But at the time of the auditor’s report, neither Murray nor Bosley were powerful enough to save MacDougall or his boss, Mary Jane McKenna, who resigned as director of MOTT in 2002. Nor could they save the international marketing-tourism budget in the budget crisis and post-9/11 decline in airline travel.
This ended the junkets. It also devastated Murray’s friends in the industry, who lobbied her to restore the funding after she became Ways and Means chair when Travaglini became senate president in 2003.
At the same time, Murray found herself forced to defend her senate seat against self-funded challenger Timothy Duncan. People like Debra Catania and their well-heeled friends would prove invaluable, as Murray ran the single most expensive state- senate campaign in Massachusetts history.
She spent a staggering $474,095 — no other senate candidate in the state spent more than $300,000 that year — and her tourism-industry connections were critical to her fundraising. Not only did they personally donate, they hosted fundraising events — including at least two at Debra Catania’s Daniel Webster Inn — and invited their friends to donate.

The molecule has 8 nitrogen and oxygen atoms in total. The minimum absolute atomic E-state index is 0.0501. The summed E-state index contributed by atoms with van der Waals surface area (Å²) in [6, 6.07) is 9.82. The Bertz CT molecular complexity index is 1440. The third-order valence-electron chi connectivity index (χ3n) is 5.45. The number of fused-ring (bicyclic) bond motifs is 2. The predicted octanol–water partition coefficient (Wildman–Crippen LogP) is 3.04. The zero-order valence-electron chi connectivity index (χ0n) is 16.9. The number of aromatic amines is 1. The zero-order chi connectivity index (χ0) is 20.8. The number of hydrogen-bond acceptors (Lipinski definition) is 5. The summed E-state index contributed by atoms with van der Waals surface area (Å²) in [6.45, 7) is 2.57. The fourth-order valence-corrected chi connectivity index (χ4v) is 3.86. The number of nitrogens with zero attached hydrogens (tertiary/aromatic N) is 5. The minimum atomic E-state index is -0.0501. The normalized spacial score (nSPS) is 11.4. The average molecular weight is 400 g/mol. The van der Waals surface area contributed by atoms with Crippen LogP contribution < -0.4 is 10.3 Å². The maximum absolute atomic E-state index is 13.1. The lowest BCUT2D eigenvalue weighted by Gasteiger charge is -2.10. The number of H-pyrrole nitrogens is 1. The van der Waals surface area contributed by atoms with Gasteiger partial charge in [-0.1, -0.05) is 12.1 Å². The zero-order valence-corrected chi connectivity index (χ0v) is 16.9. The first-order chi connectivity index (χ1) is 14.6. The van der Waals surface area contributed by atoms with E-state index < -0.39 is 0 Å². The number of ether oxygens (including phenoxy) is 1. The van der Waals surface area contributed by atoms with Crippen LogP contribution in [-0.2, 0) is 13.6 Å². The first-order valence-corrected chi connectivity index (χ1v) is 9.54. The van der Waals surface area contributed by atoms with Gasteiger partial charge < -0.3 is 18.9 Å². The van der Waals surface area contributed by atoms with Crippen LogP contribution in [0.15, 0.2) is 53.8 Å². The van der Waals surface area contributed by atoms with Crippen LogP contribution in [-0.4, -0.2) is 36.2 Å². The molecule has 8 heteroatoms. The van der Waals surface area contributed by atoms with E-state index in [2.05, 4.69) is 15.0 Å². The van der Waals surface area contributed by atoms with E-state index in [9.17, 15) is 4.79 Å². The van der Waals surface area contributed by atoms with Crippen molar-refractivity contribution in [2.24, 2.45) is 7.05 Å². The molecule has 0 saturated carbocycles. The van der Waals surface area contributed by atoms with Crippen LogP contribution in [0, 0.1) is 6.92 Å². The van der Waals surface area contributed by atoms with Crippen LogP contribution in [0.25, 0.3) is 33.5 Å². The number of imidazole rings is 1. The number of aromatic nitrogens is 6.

The doomed bid process was going on throughout that year — in fact, the two Trade Council board members resigned just days after Murray won re-election. And soon after that, Murray and Bosley handed the earmark to MacDougall, who had been openly championed by Catania.
Not much later, the junkets returned. Murray and other legislators went to Russia this past year, paid in part through a grant from Tourism Massachusetts, for instance. That excursion was ostensibly to encourage visitors from a town that, by one industry source’s estimate, might generate a maximum of 35 tourists to Massachusetts.